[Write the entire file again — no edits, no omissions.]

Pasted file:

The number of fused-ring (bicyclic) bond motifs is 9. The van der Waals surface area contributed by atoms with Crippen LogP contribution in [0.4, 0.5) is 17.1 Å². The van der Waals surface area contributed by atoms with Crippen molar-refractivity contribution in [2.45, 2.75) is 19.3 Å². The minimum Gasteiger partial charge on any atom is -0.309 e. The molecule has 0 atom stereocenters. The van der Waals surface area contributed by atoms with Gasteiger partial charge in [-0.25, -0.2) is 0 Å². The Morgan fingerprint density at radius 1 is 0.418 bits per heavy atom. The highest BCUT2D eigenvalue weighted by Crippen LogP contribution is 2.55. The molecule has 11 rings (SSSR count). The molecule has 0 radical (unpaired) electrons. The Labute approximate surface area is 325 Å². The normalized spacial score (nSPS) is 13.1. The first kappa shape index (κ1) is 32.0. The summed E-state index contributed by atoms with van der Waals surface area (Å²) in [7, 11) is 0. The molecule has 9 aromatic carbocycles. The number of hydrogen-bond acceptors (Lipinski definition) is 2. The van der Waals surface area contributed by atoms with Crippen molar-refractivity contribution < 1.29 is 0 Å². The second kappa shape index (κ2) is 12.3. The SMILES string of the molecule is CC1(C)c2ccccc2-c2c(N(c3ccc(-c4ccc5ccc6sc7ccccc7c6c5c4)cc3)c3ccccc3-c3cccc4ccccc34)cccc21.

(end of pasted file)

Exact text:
The number of fused-ring (bicyclic) bond motifs is 9. The van der Waals surface area contributed by atoms with Crippen LogP contribution in [0.4, 0.5) is 17.1 Å². The van der Waals surface area contributed by atoms with Crippen molar-refractivity contribution in [2.45, 2.75) is 19.3 Å². The minimum Gasteiger partial charge on any atom is -0.309 e. The molecule has 0 atom stereocenters. The van der Waals surface area contributed by atoms with Gasteiger partial charge in [-0.25, -0.2) is 0 Å². The Morgan fingerprint density at radius 1 is 0.418 bits per heavy atom. The highest BCUT2D eigenvalue weighted by Crippen LogP contribution is 2.55. The molecule has 11 rings (SSSR count). The molecule has 0 radical (unpaired) electrons. The Labute approximate surface area is 325 Å². The normalized spacial score (nSPS) is 13.1. The first kappa shape index (κ1) is 32.0. The summed E-state index contributed by atoms with van der Waals surface area (Å²) in [7, 11) is 0. The molecule has 9 aromatic carbocycles. The number of hydrogen-bond acceptors (Lipinski definition) is 2. The van der Waals surface area contributed by atoms with Crippen molar-refractivity contribution < 1.29 is 0 Å². The second kappa shape index (κ2) is 12.3. The SMILES string of the molecule is CC1(C)c2ccccc2-c2c(N(c3ccc(-c4ccc5ccc6sc7ccccc7c6c5c4)cc3)c3ccccc3-c3cccc4ccccc34)cccc21.